*  Had an illness or injury before you joined the military and serving made it worse (called a preservice disability claim), or

*  Have a disability related to your active duty service that didn't appear until after you ended your service (called a postservice disability claim)

Presumed disabilities

*  A chronic (long lasting) illness that appears within one year after discharge, or

*  An illness caused by contact with contaminants (toxic chemicals) or other hazardous materials, or

*  An illness caused by your time spent as a prisoner of war (POW)

You can request a higher level review online right now.  Go to va.gov

By mail:

Fill out the decision review request:  Higher level review (VA Form 20-0996).

Department of Veterans Affairs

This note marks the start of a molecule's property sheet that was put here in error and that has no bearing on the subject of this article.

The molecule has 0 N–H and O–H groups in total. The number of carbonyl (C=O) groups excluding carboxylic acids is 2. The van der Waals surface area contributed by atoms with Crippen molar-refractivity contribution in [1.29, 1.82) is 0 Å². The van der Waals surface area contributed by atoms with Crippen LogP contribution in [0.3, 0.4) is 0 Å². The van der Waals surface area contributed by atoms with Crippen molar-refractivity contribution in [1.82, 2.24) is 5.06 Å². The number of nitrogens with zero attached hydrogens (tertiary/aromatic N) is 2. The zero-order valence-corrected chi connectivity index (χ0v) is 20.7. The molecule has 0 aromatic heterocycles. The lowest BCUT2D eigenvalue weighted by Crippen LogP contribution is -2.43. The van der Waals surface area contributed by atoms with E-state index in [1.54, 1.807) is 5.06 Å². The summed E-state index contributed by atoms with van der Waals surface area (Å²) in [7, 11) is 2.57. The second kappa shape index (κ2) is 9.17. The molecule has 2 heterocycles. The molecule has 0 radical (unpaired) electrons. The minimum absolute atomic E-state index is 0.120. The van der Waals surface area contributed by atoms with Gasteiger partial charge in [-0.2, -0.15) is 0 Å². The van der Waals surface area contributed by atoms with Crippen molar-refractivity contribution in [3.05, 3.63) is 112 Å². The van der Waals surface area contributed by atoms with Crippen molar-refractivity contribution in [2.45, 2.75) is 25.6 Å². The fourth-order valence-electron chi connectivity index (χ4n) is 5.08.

Claims intake center

PO Box 44444

Janesville, WI 53547-4444

In person

Regional benefit office near you

Initial claim:  153.1 days average

Supplemental claim:  125 days average

Higher level review:  125 days average

Board Appeal

Direct review:  one year

Submit more evidence:  More than one year

Request a hearing:  More than one year

To file a supplemental claim, fill out the Decision Review Request:  Supplemental claim:  (VA Form 20-0995).

1.  Select a benefit type in part 1 on the form:

The most common benefit type is compensation, but if you're unsure, check your VA decision.  You can't select multiple benefits types.  You must complete a separate form for each type.

2.  List the issue(s) you want VA to review in part 2 on the form:

You can include all or just some of the issues VA decided.  You must list the issues(s) you disagree with and the VA decision date.

3.  Gather new and relevant evidence to submit:

You must add new and relevant evidence (supporting documents) or identify evidence you'd like VA to gather for review.

The VA can help you gather evidence from a VA medical center, other federal facility, or your private health care provider.